The Best Handful of Tips 3 – When delivering your speech

The Best Handful of Tips 3 – When delivering your speech

Having made presentations in 13 countries, some many times, I am now in a position to share many of my experiences and tips.

If you have prepared your speech well, you will be able to face your audience with confidence.

Decide to enjoy the challenge and be careful you do not spoil all your good work on the day by making errors.

Five of the best tips when delivering a speech

1. Check out the venue and the equipment you will be using

Make sure you know the positions of the electrical switches and see your devices are compatible. Check the blackout facilities and the screen position.

The essential rule for a presentation is all your audience must be able to see and read your visual aids and all must be able to hear you. Some people may have vision problems and some may be partly deaf, that’s why an indication of age of your audience can be helpful.

2. Brief the chairperson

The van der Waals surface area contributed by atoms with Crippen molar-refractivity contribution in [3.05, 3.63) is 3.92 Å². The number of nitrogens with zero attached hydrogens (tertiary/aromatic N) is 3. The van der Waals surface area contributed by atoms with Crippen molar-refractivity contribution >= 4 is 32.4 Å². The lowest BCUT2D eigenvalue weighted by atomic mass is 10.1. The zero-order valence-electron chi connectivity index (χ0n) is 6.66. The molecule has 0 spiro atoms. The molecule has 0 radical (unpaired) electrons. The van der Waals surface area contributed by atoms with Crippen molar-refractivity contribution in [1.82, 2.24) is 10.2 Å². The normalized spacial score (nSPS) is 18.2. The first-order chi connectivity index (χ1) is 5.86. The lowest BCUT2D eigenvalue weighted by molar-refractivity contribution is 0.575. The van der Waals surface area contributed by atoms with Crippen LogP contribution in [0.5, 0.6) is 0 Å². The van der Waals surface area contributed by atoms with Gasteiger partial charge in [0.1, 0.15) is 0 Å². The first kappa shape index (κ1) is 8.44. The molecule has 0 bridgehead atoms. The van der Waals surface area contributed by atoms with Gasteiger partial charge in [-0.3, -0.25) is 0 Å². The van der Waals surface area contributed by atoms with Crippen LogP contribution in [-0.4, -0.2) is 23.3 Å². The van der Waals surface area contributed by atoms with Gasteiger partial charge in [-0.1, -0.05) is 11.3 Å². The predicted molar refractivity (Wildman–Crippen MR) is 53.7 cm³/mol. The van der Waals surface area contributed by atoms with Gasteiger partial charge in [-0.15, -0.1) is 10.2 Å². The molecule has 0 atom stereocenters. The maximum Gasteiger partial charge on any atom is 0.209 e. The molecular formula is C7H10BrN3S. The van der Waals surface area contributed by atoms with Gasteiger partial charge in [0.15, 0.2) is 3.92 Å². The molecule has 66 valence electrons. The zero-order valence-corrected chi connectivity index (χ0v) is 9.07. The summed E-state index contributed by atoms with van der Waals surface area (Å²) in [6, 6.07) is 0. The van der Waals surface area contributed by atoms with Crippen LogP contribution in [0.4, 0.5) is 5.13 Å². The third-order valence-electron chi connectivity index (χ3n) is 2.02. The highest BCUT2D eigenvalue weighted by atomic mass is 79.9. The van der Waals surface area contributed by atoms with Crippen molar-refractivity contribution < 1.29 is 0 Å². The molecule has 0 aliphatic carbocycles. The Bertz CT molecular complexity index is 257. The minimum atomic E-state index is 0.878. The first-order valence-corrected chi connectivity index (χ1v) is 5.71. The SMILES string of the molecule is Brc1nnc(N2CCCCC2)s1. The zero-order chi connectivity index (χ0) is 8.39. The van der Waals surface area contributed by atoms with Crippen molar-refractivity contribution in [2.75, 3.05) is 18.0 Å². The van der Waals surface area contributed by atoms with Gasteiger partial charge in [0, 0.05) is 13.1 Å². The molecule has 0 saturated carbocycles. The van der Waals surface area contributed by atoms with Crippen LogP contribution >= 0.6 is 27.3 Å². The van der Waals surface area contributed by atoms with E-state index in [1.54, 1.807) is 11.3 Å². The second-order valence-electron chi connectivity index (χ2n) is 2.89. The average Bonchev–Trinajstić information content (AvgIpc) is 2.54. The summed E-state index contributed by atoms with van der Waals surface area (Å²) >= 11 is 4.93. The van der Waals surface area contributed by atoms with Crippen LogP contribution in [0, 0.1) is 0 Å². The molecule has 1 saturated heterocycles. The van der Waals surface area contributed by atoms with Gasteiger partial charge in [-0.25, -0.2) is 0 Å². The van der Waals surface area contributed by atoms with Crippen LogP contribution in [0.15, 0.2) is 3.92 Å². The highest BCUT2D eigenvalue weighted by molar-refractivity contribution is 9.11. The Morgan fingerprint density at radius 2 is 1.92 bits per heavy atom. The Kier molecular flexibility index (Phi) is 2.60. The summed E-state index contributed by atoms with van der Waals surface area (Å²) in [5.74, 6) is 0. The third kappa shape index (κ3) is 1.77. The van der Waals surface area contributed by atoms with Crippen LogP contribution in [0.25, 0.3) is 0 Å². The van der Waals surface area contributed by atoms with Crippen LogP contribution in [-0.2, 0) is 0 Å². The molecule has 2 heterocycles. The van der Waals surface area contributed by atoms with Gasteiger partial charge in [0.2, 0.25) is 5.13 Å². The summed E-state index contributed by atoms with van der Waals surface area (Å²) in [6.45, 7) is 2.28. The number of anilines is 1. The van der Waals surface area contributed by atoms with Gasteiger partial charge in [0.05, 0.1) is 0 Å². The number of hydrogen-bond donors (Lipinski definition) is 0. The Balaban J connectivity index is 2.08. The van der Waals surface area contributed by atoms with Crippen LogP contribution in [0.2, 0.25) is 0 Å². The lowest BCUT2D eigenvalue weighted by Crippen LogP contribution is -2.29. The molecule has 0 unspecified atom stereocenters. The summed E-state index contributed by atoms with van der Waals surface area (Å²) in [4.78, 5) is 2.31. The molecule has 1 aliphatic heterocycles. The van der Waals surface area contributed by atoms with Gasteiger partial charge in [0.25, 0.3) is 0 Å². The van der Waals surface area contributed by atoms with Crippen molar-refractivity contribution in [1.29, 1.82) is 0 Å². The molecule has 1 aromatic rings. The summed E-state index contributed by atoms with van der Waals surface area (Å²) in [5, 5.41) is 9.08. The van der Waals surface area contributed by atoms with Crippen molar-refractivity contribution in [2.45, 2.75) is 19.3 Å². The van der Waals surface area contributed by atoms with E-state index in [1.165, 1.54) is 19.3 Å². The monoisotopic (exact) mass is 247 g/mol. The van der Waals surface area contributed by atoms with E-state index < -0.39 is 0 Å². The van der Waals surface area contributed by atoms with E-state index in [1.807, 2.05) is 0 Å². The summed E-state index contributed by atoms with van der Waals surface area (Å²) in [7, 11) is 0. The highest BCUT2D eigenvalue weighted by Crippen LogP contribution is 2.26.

Supply the chairperson with some brief written notes to indicate the way you would like to be introduced. This should ensure your background details are accurate and the audience know why you have been invited to speak on the topic.

A good chairperson can set the scene for you.

Print off two copies. Give one to the chairperson in advance and the other copy on the day you speak.

Tell the audience if you will be answering questions and how much time will be available and if you will be giving out a handout at the finish.

3. Dress for the occasion

Your clothes should be comfortable and suitable for the occasion. It’s better to be overdressed than dressed too casually. In Asian countries they expect you to be smartly dressed.

4. Compose yourself at the start

Don’t be in a hurry to start. Adjust the microphone and the lectern if necessary.

Address the chairperson and any distinguished guests.

Begin with a strong well-prepared introduction to raise the interest level of your audience and to get them used to your voice. A story or an anecdote is a good way to get attention at the beginning.

If you are working in a foreign country check the stories you plan to tell are acceptable.

5. Watch your timing

Timing is critical for most meetings. Take care not to steal the next speakers time.

Aim to finish with a summary and a strong memorable conclusion. Don’t run out of time so you are forced to finish with a whimper.

Allow plenty of time for questions as they can often reveal ideas and information you may have forgotten to tell your audience.

-Geoffrey Moss

mossassociate.co.nz

“It’s not how long you talk that matters but what you say.”

 

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